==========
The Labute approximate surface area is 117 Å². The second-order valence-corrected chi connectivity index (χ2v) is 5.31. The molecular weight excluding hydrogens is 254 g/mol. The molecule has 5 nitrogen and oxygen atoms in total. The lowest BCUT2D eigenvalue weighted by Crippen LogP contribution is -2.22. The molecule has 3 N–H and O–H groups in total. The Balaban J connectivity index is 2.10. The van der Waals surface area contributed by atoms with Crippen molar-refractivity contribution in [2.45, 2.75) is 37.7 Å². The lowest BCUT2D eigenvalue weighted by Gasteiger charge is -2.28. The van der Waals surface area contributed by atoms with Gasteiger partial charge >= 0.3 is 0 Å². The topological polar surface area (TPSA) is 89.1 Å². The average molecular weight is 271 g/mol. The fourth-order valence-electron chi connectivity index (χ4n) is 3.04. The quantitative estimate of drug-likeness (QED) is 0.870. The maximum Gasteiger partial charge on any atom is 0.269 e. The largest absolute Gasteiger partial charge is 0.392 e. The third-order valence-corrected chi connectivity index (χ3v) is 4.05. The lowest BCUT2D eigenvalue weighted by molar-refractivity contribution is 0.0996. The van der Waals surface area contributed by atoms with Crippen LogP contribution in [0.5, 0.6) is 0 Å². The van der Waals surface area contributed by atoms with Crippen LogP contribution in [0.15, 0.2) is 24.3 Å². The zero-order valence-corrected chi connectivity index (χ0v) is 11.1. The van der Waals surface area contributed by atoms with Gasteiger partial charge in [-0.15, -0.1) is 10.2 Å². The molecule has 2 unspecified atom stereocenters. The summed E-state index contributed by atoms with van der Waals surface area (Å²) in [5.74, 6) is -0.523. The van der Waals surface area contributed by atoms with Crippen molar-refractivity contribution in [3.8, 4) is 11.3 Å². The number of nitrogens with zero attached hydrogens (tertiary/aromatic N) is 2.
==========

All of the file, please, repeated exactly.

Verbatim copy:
The Labute approximate surface area is 117 Å². The second-order valence-corrected chi connectivity index (χ2v) is 5.31. The molecular weight excluding hydrogens is 254 g/mol. The molecule has 5 nitrogen and oxygen atoms in total. The lowest BCUT2D eigenvalue weighted by Crippen LogP contribution is -2.22. The molecule has 3 N–H and O–H groups in total. The Balaban J connectivity index is 2.10. The van der Waals surface area contributed by atoms with Crippen molar-refractivity contribution in [2.45, 2.75) is 37.7 Å². The lowest BCUT2D eigenvalue weighted by Gasteiger charge is -2.28. The van der Waals surface area contributed by atoms with Gasteiger partial charge >= 0.3 is 0 Å². The topological polar surface area (TPSA) is 89.1 Å². The average molecular weight is 271 g/mol. The fourth-order valence-electron chi connectivity index (χ4n) is 3.04. The quantitative estimate of drug-likeness (QED) is 0.870. The maximum Gasteiger partial charge on any atom is 0.269 e. The largest absolute Gasteiger partial charge is 0.392 e. The third-order valence-corrected chi connectivity index (χ3v) is 4.05. The lowest BCUT2D eigenvalue weighted by molar-refractivity contribution is 0.0996. The van der Waals surface area contributed by atoms with Crippen LogP contribution in [0.5, 0.6) is 0 Å². The van der Waals surface area contributed by atoms with Crippen LogP contribution in [0.15, 0.2) is 24.3 Å². The zero-order valence-corrected chi connectivity index (χ0v) is 11.1. The van der Waals surface area contributed by atoms with Gasteiger partial charge in [-0.15, -0.1) is 10.2 Å². The molecule has 2 unspecified atom stereocenters. The summed E-state index contributed by atoms with van der Waals surface area (Å²) in [5.74, 6) is -0.523. The van der Waals surface area contributed by atoms with Crippen molar-refractivity contribution in [3.8, 4) is 11.3 Å². The number of nitrogens with zero attached hydrogens (tertiary/aromatic N) is 2.